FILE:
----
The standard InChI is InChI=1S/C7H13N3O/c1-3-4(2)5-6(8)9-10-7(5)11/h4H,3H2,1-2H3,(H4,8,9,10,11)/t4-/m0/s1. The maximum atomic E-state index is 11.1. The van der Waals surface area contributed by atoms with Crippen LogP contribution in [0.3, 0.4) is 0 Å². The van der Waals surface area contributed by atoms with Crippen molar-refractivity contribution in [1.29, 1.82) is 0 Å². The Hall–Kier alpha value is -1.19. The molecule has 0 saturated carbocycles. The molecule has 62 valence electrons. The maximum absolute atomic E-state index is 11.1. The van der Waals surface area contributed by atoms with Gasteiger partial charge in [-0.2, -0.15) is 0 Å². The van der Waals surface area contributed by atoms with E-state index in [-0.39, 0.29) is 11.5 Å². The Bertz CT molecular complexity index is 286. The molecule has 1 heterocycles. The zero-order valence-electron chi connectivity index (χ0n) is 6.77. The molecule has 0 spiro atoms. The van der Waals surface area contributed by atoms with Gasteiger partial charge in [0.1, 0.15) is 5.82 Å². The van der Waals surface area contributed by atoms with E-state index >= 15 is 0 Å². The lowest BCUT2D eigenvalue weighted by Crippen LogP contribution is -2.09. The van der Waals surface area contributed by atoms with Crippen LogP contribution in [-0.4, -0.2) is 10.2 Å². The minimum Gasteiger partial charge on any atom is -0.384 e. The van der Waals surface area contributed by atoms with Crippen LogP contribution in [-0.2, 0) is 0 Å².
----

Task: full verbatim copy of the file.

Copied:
The standard InChI is InChI=1S/C7H13N3O/c1-3-4(2)5-6(8)9-10-7(5)11/h4H,3H2,1-2H3,(H4,8,9,10,11)/t4-/m0/s1. The maximum atomic E-state index is 11.1. The van der Waals surface area contributed by atoms with Crippen LogP contribution in [0.3, 0.4) is 0 Å². The van der Waals surface area contributed by atoms with Crippen molar-refractivity contribution in [1.29, 1.82) is 0 Å². The Hall–Kier alpha value is -1.19. The molecule has 0 saturated carbocycles. The molecule has 62 valence electrons. The maximum absolute atomic E-state index is 11.1. The van der Waals surface area contributed by atoms with Gasteiger partial charge in [-0.2, -0.15) is 0 Å². The van der Waals surface area contributed by atoms with E-state index in [-0.39, 0.29) is 11.5 Å². The Bertz CT molecular complexity index is 286. The molecule has 1 heterocycles. The zero-order valence-electron chi connectivity index (χ0n) is 6.77. The molecule has 0 spiro atoms. The van der Waals surface area contributed by atoms with Gasteiger partial charge in [0.1, 0.15) is 5.82 Å². The van der Waals surface area contributed by atoms with E-state index >= 15 is 0 Å². The lowest BCUT2D eigenvalue weighted by Crippen LogP contribution is -2.09. The van der Waals surface area contributed by atoms with Crippen LogP contribution in [-0.4, -0.2) is 10.2 Å². The minimum Gasteiger partial charge on any atom is -0.384 e. The van der Waals surface area contributed by atoms with Crippen LogP contribution in [-0.2, 0) is 0 Å².